Seasonal Effective Disorder
The trees are turning, the days are shorter, the nights are longer... Winter is coming! For some of us, fall is a magical season - full of bonfires, pumpkins, and bright autumn colors. But for others, fall is the beginning of a winter full of struggle and darkness.
Seasonal Affective Disorder (SAD) is a type of depression that comes and goes with the seasons - and for most sufferers, fall and winter mean the onset of their symptoms. This doesn’t mean that they will never feel depressed at other times in the year, but they will experience the majority of their depressed periods in the winter months.
SAD looks much like other depression, including low energy, feelings of hopelessness, lack of interest in activities, and social withdrawal. Also, some people will experience a desire to hibernate - to hide away, a heaviness in their limbs, they will sleep more and may even crave carbohydrates.
Several factors put some people at greater risk of experiencing SAD than others. Women are 4 times as likely to be diagnosed with SAD than men. The further away you live from the equator and the younger you are, the more likely that your depression will manifest itself this way.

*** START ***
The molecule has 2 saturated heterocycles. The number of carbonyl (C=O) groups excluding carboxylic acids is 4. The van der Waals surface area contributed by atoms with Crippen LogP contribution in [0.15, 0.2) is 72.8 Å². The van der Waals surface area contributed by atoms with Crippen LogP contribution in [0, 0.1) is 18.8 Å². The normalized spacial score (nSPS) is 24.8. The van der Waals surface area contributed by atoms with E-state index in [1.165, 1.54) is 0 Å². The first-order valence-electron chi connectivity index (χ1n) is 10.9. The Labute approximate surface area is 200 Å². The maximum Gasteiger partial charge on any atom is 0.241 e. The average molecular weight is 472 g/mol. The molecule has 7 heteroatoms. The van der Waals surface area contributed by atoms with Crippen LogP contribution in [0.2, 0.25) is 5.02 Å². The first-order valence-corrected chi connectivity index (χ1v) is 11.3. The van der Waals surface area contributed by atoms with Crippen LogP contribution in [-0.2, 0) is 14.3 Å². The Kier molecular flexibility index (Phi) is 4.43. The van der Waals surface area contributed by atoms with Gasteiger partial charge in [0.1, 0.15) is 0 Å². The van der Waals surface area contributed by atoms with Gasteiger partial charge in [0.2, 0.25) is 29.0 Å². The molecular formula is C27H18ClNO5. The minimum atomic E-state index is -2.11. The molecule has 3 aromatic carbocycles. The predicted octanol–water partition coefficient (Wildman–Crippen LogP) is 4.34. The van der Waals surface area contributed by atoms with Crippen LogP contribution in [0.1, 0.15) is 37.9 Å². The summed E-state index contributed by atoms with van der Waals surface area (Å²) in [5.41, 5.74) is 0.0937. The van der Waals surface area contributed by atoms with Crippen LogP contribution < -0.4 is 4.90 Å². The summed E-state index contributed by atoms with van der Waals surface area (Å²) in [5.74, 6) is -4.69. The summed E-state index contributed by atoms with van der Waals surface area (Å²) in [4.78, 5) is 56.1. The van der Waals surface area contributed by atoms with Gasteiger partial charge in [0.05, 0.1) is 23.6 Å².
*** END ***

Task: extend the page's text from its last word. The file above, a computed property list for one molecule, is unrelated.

But why does the weather seem to have such an impact on some people?
The truth is that researchers still aren’t sure, but it is thought there are three influencing factors:
The body’s inability to properly regulate serotonin, which is one of the chemicals in our body that greatly impacts our mood.
An overproduction of melatonin, the hormone the body produces to signal that it is time to sleep.
Vitamin D deficiency - it is thought that a lack of Vitamin D can bring on symptoms of depression.
There are many things we can do to help ourselves during the winter months: making sure to go outside even when it’s cold so we get some sunlight, exercising, and practicing meditation and mindfulness activities. But if these symptoms sound familiar to you and are causing a disruption to your life, don’t brush it off as the winter blues - reach out and ask for help. There are several different treatments available, including talking therapies, light treatment, and medication. Talk to a professional about your experiences so they can help you find the best support for you.